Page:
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Adjustable Sticking Board (revised)


I have been asked by my WW club to do a demonstration on the Veritas Combination Plane. It seemed like a good reason to overhaul my sticking board this afternoon - this is one I use for smaller pieces and drawer parts. I thought that if it turned out well, I would make a long version.



What's new? Well, the screws at the left front, that acted as stops, have been replaced with a solid serrated stop ...





This was inspired by a recent modification to my bench, when I added a serrated steel planing stop to a dog ...



The article is here: 
http://www.inthewoodshop.com/ShopMadeTo ... gStop.html

The underside of the sticking board now has non-slip. This is available in rolls for stair treads. 



I needed to try the sticking board out with the Veritas Combo Plane. The first demonstration would be a simple groove for a drawer side or drawer front. The wood is Hard Maple ...



Start with thin shavings at the end, and work back to the beginning. Once the groove is established, take coarser cuts ...


This is a very straightforward joint with the grain. Easy peasy ...



I turned the board around to complete the second demonstration, which will be a bead ...


... and noted that the last third of the side was reversed grain ...



The board was just a piece from the scrap box, and it had been milled with a helical thicknesser/planer. I had not planed it after this, and when I ran a block plane up the side edge to create a slight bevel to reduce the work for the beading blade, I noticed this tearout ...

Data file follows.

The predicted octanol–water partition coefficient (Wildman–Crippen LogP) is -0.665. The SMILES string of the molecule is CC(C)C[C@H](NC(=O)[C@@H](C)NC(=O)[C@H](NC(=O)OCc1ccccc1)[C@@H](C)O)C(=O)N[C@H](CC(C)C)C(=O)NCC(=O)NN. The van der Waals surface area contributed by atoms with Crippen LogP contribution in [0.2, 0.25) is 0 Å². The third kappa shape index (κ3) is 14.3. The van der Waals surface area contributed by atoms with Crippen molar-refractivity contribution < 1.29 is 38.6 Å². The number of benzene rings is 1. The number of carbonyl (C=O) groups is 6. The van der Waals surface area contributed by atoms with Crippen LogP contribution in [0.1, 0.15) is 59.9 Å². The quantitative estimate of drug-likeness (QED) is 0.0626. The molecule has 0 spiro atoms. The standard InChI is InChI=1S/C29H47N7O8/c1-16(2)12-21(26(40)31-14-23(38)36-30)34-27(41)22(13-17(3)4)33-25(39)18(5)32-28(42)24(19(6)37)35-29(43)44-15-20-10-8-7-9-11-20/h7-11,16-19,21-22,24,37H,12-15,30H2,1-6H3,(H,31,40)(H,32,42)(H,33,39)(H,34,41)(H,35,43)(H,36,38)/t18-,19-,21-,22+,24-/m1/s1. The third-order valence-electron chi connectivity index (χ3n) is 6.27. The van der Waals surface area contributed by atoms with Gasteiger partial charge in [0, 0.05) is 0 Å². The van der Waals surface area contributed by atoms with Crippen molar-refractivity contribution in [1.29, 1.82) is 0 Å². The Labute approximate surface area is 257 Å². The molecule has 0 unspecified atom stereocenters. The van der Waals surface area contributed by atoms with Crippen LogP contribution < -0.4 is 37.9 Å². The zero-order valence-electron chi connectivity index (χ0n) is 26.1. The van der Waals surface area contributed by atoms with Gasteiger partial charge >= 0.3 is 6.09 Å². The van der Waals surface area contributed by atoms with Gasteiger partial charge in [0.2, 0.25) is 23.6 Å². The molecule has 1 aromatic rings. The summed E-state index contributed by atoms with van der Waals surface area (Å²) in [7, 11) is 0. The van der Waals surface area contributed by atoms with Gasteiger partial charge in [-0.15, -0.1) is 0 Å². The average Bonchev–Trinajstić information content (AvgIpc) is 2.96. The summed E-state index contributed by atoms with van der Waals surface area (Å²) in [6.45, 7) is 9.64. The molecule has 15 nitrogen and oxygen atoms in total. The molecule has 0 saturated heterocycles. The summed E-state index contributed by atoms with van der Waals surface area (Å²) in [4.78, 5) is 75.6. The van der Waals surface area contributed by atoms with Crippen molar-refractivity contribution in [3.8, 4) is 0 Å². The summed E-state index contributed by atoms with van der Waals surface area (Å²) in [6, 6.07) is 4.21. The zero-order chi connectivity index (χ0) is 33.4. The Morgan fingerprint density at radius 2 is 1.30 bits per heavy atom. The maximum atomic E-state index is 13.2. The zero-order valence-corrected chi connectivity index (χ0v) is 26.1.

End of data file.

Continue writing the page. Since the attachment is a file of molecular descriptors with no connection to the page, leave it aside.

Now if I went at this with a standard plough setup (45 degree cutting angle), I am pretty certain that the board would suffer a lot more tearout. This is the difficulty with using plough planes to create beads (or other mouldings) - you really need to selected straight grain boards. Its the reason I tend to use a beader, such as the Staney/LN #66, or a scratch stock. 

Recently I had the idea to add a 15 degree micro backbevel to these blades to create a 60 degree cutting angle. This is written up here:
http://www.inthewoodshop.com/ToolReview ... Plane.html

So, trying this out here: Again, starting at the end, and taking light cuts ...


I thought that I had got it all. The surface looked pretty good ...



... but with raked lighting I could see it was still torn out. I think that this was the original tearout. It is hard to tell if I added more.



The tearout was a lot shallower than it appears here, and only needed a few passes with a scraper to be gone ...



I was happy with the results so far ..



Now can I do dados on a sticking board? 


Regards from Perth

Derek


Revised February 2018